Pete Rose Bio
Most of Rose’s childhood was spent playing baseball with friends. He later played for his local little league team and went on to play both baseball and football at Western Hills High School. Rose played so well in high school that he was offered a contract to play for the Cincinnati Reds after his high school graduation; he eagerly accepted. He began his career playing for the Reds minor league team in Geneva, New York. Rose improved his game and was brought up through the ranks of the Reds organization over the next three years. During that time, he played for the Reds farm team in Tampa, Florida and Class B team in Macon, Georgia.
When the 1963 season started, Pete was the Reds' regular at second base. His hard work ethic prompted Hall-of-Fame Yankee pitcher Whitey Ford to label him "Charlie Hustle," a nickname that Rose would be known by for the rest of his career. He hit .273 that season and appeared in nearly every game. He was rewarded for his efforts that season when he was named National League Rookie of the Year in 1963.
Rose's playing thrived from 1965 to 1973. He consistently batted over .300 and was an important component to the "Big Red Machine" that dominated the National League in the 1970's. During this time, Rose played on four league champions and two World Series winners. In 1975, Pete was named the World Series Most Valuable Player, Sports Illustrated Sportsman of the Year and The Sporting News Man of the Year.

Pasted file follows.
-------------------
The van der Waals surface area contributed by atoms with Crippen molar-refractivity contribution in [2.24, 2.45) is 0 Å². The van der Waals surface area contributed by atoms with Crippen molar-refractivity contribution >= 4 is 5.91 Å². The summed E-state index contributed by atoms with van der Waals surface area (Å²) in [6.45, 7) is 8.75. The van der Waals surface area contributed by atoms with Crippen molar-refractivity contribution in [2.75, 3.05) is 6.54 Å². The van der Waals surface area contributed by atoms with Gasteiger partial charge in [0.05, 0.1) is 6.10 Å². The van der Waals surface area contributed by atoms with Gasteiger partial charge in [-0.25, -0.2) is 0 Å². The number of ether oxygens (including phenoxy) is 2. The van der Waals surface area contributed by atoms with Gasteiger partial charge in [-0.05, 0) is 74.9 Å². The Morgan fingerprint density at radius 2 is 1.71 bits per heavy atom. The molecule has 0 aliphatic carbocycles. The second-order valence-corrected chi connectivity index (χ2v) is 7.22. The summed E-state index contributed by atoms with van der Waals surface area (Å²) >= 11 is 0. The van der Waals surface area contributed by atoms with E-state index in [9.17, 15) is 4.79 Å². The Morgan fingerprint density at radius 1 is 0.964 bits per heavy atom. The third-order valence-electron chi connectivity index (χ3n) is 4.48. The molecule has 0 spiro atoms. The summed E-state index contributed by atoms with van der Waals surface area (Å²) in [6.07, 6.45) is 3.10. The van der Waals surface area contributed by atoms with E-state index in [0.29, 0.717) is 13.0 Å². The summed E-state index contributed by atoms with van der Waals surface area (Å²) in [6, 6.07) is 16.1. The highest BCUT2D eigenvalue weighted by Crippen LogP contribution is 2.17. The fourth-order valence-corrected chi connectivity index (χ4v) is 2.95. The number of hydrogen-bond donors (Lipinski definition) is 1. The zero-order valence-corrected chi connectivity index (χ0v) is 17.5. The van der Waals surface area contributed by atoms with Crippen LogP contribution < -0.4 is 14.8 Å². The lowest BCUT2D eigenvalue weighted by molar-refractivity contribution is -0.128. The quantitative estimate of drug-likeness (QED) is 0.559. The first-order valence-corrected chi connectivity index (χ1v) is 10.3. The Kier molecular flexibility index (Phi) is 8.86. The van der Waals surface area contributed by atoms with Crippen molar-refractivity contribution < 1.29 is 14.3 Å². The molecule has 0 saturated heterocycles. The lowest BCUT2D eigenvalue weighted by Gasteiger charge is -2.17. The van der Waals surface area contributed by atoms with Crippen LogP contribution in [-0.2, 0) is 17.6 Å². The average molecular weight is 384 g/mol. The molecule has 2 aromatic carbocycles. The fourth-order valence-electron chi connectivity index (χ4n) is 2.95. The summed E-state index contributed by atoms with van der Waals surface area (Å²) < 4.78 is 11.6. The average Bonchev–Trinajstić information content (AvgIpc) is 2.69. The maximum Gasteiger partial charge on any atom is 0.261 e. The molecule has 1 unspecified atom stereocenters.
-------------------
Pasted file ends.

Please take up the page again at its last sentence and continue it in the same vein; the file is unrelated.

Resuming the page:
In 1978, Pete signed as a free agent to play for the Philadelphia Phillies. Just like his days with the Reds, Rose was instrumental on the Phillies pennant winning teams in 1980 and 1983 and led the team to the World Series Championship in 1980. While in Philadelphia, Rose was married to Carol Woliung. They have two children, Tyler born in 1984 and Cara who was born in 1989.
Prior to the 1984 season, Pete signed to play with the Montreal Expos. That relationship however was short lived and Rose was given the chance to return to the Reds during the summer of 1984. Once he was told that he could both act as a manager as well as play, his decision about returning was an easy one to make. On August 16, 1984, Pete was again a Cincinnati Red. On September 11, of the following year, Pete established his place in baseball history when he set the all-time major league hit record of 4,192 breaking Hall of Famer Ty Cobb's mark of 4,191. Pete totaled an amazing 4,256 hits by the time of his retirement.
Rose retired from baseball after the 1986 season. His days with the Reds were not over though. He served as manager from 1985 to 1988, helping the Reds to 4 consecutive 2nd place finishes and was considered to be one of the best managers in baseball. However, in 1989 Baseball Commissioner A. Bartlett Giamatti announced an investigation of Pete’s gambling activities. After the investigation, in a very controversial decision, Rose was declared permanently ineligible in accordance with Major League Rule 21 and place on the Ineligible List. Rose does, however, have the rights to apply for reinstatement.
Pete currently lives in Florida and California where he is the owner of two successful restaurants. To this day Pete still continues his fight to be instated into the Baseball Hall Of Fame.